Former UN Ambassador Nikki Haley’s campaign manager told GOP donors Tuesday that her primary fight against former President Donald Trump is a fight for the future of the Republican Party and the country.
“This is a fight for freedom,” campaign manager Betsy Ankney said during a briefing with the American Opportunity Alliance, a consortium of GOP megadonors, according to a source familiar with the Haley campaign’s presentation.
Ankney also warned that a Trump nomination could cost the GOP not only control of the White House, but also control of Congress.
Determining the stakes in her battle against Trump, who won the party’s first two presidential contests in Iowa and New Hampshire and shows no signs of slowing down, is as tough as any language from the Haley campaign yet.
Trump is set to pick up more delegates next week thanks to Nevada split nomination contests, as he is the only major candidate competing in the state’s caucuses. Haley and Trump will face off later this month in South Carolina, where Trump is the favorite despite Haley’s experience in her home state.
The Haley campaign’s appeal to this group of donors comes as she looks to raise resources for a long state-by-state battle against Trump. It takes a lot of cash to spread resources around the country, and Haley spent part of this week in New York at a fundraising event.
Despite Trump’s power within the party, Haley and her allies have stressed that they will have the resources to take on Trump. Former governor of South Carolina tannounced recent fundraising increases After the New Hampshire primary. SFA Fund Inc., the main super PAC backing Haley, announced it has raised $50 million in the last six months of 2023. And this month it was backed by billionaire Ken Griffin He gave the group $5 million, according to CNBC.
American Opportunity Alliance, which includes some the biggest names In the republic donor world, I heard from the campaigns of Haley and Florida Gov. Ron DeSantis late last year. Trump campaign co-chair Susie Wiles also met with the donor group on Tuesday, according to the Washington Post. The Trump campaign did not immediately respond to a request for comment.
Ankney warned Republican donors that a Trump nomination could further weaken the ticket for Republicans, pointing to heavy GOP losses in each of the last three national elections since Trump took office in 2017. At the top of the ticket, he noted, is President Joe Biden, who represents the districts won by 18 Republicans in 2020.
Ankney also noted that the party’s gains in the Senate in 2024 are key because Republicans are less favorable to Senate maps in 2026 and 2028.
Ankney’s message also echoed some of Haley’s recent criticisms of the former president On the campaign trail, arguing that Trump is an agent of chaos.
Ankney noted that Trump spent a week in New Hampshire after initially targeting Haley, telling donors that the former president “threw the kitchen sink on us.” Haley struck a similar tone on the campaign trail as she criticized Trump’s “zealousness.”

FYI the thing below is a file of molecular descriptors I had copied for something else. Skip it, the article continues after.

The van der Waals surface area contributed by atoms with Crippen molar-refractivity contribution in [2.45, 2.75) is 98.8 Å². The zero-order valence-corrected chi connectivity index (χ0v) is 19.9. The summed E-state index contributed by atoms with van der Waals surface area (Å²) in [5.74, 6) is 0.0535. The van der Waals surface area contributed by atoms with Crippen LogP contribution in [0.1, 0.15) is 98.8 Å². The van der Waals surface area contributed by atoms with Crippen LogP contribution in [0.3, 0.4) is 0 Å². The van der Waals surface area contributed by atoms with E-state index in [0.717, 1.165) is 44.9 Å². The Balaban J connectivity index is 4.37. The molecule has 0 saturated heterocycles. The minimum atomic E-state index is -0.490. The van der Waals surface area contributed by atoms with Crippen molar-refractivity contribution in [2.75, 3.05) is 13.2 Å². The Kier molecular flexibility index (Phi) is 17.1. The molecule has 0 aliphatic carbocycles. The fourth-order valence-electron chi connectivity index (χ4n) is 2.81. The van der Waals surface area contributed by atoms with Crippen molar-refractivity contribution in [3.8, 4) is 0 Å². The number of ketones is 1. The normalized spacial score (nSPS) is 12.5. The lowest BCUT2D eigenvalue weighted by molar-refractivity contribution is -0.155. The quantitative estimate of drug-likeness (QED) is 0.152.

Those early results prompted many powerful Republicans to declare the nomination race over and declare Trump the winner.
Chairman of the Republican National Committee Ronna McDaniel Last week on Fox News, he said he didn’t see “a path forward” for Haley and sent a message to voters that “We need to unite around our last candidate, which will be Donald Trump.”
Both the GOP Senate and House campaign chairmen have called Trump the party’s “presumptive nominee” for president.
Trump’s campaign, banking on the idea that Trump was inevitable as the party’s nominee, presented Haley’s campaign as a no-brainer.
“Nikki is losing to Donald Trump by every metric used to measure political viability,” top Trump campaign aides said in a memo released Monday. And Trump and his allies urged Republicans to rally around him, saying a protracted nomination battle would only delay the inevitable and cost Republicans time and resources that could be spent defeating Biden.
The Haley campaign, which clearly likes the idea of a one-on-one fight against Trump the answersaid “Why are you so obsessed with us?” commemorating Trump’s election campaign with just an image from the movie “Poor Girls” that expresses the line.
Haley’s campaign defended it he there is a way forward Super Tuesday in March to gather a significant number of delegates in the states holding their races. Several states hold competitions on that day, as well as South Carolina allow independent voters (and in some cases Democrats) to participate in GOP primaries during the February primary.
But this way could prove Narrow if Trump continues to finish ahead of him. The candidate himself told NBC News’ “Meet the Press” that he “doesn’t have to win” the South Carolina primary as long as he shows “momentum,” leaving him winless in the first four races of the race.
“I intend to go to Super Tuesday,” Haley said on “Meet the Press” on Sunday. he later added, “We’re going to keep going and see where it takes us.”